WeChat takes it a few steps further. What began as a messaging platform in China has become a robust social, commerce and payments ecosystem without a U.S. equivalent. Taking a taxi to dinner via WeChat can include hailing a ride, route sharing, messaging a photo from the cab and splitting payments all in a single platform. Meanwhile, the U.S. industry is still too fractured for full social and payments integration, meaning customers have limited social sharing in their ride sharing apps. In Uber’s current state, it just doesn’t seem realistic to pull a menu attached to your restaurant destination like it is in WeChat.

    But, to think that before Uber and Lyft we would have Googled for a local taxi company, visited its website for a phone number and manually dialed to speak to a human is remarkable. And it’s paved the way for introducing something like WeChat in the U.S., or at the very least, for a powerhouse like Facebook to integrate social media, services and payments that limits the necessity for some types of search behavior in the future.

    Hyper-personalization

    If you’re interested in how organic search will be impacted next, look to other digital marketing channels for the blueprint. In paid media, we see search and display ads based on demographics and browsing history. Programmatic display, beacon technology and more advanced targeting gets even creepier. In organic search today, we see results based on location and past purchases we may have made. Google’s search algorithm has brought us what the engines consider the most relevant results, but those results are rarely individualized in any meaningful way.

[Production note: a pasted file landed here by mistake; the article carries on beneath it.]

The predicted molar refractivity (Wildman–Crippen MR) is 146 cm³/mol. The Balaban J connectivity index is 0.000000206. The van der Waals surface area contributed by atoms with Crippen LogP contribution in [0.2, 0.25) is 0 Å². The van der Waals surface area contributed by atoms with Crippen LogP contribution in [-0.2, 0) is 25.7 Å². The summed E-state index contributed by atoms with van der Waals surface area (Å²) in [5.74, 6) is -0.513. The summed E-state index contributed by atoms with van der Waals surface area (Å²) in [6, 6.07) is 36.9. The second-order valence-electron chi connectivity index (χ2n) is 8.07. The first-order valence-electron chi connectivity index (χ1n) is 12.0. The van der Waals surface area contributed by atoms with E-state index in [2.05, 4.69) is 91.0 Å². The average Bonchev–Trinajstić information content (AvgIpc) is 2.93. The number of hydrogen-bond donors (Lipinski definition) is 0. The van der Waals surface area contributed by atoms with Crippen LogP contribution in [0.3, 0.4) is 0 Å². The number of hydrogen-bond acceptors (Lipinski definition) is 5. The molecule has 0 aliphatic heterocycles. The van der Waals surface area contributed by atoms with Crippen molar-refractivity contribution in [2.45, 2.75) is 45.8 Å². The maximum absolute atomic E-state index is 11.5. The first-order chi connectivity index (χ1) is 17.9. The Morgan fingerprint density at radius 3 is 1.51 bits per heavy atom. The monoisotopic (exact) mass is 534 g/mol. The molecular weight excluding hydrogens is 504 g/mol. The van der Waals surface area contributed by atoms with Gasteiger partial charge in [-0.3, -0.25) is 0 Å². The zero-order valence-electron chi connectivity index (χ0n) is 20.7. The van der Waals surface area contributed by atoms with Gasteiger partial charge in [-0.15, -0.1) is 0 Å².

Moving past simple targeting, machine learning and platform integration can deliver results to users on an absolute personal level. Imagine data from walled-in ecosystems like Facebook and a news site on the open web feeding data into Google’s organic algorithm to address our queries personally. Marketers are using beacon technology to know we were just at Starbucks and location data to know it’s about to rain in order to serve up the perfect ad creative. It’s only a matter of time before similar collections of intelligence can answer the “what should I do today in New York?” query with a relevant result that won’t have you over-caffeinated and caught in the rain.

    Source: www.entrepreneur.com

    Call, text, email, or stop by our Los Angeles HQ today!
    Helvetia Holdings Group, LLC
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    United States of America

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  • Why Personal Branding Must Be Your First Focus

    Consumers won’t buy from your company until they trust you.

    In today’s competitive business environment, it may seem nearly impossible to stand out. But many people have managed to step out of the shadows by opting for a strategy primarily used by businesses themselves — branding.

    Personal branding is the key to giving yourself an advantage both in your current job and when you search for a new one.

    Your personal brand is something that follows you around whether you want it to or not. It’s something that exists even if you don’t bother to cultivate it. From job to job, the way you present yourself professionally matters, and it is instrumental in establishing yourself as a valuable leader.